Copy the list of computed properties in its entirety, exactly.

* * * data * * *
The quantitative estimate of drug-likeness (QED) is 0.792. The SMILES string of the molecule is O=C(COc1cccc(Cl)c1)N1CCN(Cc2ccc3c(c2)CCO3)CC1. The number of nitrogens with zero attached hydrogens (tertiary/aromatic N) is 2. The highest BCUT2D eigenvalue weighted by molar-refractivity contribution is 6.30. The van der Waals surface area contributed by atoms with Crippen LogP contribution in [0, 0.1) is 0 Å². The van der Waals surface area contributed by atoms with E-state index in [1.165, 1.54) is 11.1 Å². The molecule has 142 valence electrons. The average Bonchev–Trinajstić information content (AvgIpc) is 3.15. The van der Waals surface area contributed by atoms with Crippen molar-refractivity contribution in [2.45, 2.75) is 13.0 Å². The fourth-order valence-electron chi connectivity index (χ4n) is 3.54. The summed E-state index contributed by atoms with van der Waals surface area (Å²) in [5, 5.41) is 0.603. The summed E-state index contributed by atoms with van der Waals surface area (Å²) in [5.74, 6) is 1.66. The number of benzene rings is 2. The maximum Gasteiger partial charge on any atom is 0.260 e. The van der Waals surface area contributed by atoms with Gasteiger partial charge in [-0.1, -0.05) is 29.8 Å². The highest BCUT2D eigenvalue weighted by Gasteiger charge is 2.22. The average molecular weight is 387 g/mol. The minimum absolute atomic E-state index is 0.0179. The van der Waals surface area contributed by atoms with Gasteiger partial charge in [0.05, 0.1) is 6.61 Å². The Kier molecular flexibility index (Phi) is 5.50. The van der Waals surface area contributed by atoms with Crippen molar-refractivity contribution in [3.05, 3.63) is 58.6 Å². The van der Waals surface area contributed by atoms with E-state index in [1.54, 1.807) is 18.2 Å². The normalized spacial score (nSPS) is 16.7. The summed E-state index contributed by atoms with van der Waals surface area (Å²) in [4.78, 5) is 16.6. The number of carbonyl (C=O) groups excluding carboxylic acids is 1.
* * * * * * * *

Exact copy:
The quantitative estimate of drug-likeness (QED) is 0.792. The SMILES string of the molecule is O=C(COc1cccc(Cl)c1)N1CCN(Cc2ccc3c(c2)CCO3)CC1. The number of nitrogens with zero attached hydrogens (tertiary/aromatic N) is 2. The highest BCUT2D eigenvalue weighted by molar-refractivity contribution is 6.30. The van der Waals surface area contributed by atoms with Crippen LogP contribution in [0, 0.1) is 0 Å². The van der Waals surface area contributed by atoms with E-state index in [1.165, 1.54) is 11.1 Å². The molecule has 142 valence electrons. The average Bonchev–Trinajstić information content (AvgIpc) is 3.15. The van der Waals surface area contributed by atoms with Crippen molar-refractivity contribution in [2.45, 2.75) is 13.0 Å². The fourth-order valence-electron chi connectivity index (χ4n) is 3.54. The summed E-state index contributed by atoms with van der Waals surface area (Å²) in [5, 5.41) is 0.603. The summed E-state index contributed by atoms with van der Waals surface area (Å²) in [5.74, 6) is 1.66. The number of benzene rings is 2. The maximum Gasteiger partial charge on any atom is 0.260 e. The van der Waals surface area contributed by atoms with Gasteiger partial charge in [-0.1, -0.05) is 29.8 Å². The highest BCUT2D eigenvalue weighted by Gasteiger charge is 2.22. The average molecular weight is 387 g/mol. The minimum absolute atomic E-state index is 0.0179. The van der Waals surface area contributed by atoms with Gasteiger partial charge in [0.05, 0.1) is 6.61 Å². The Kier molecular flexibility index (Phi) is 5.50. The van der Waals surface area contributed by atoms with Crippen molar-refractivity contribution in [3.05, 3.63) is 58.6 Å². The van der Waals surface area contributed by atoms with E-state index in [1.54, 1.807) is 18.2 Å². The normalized spacial score (nSPS) is 16.7. The summed E-state index contributed by atoms with van der Waals surface area (Å²) in [4.78, 5) is 16.6. The number of carbonyl (C=O) groups excluding carboxylic acids is 1.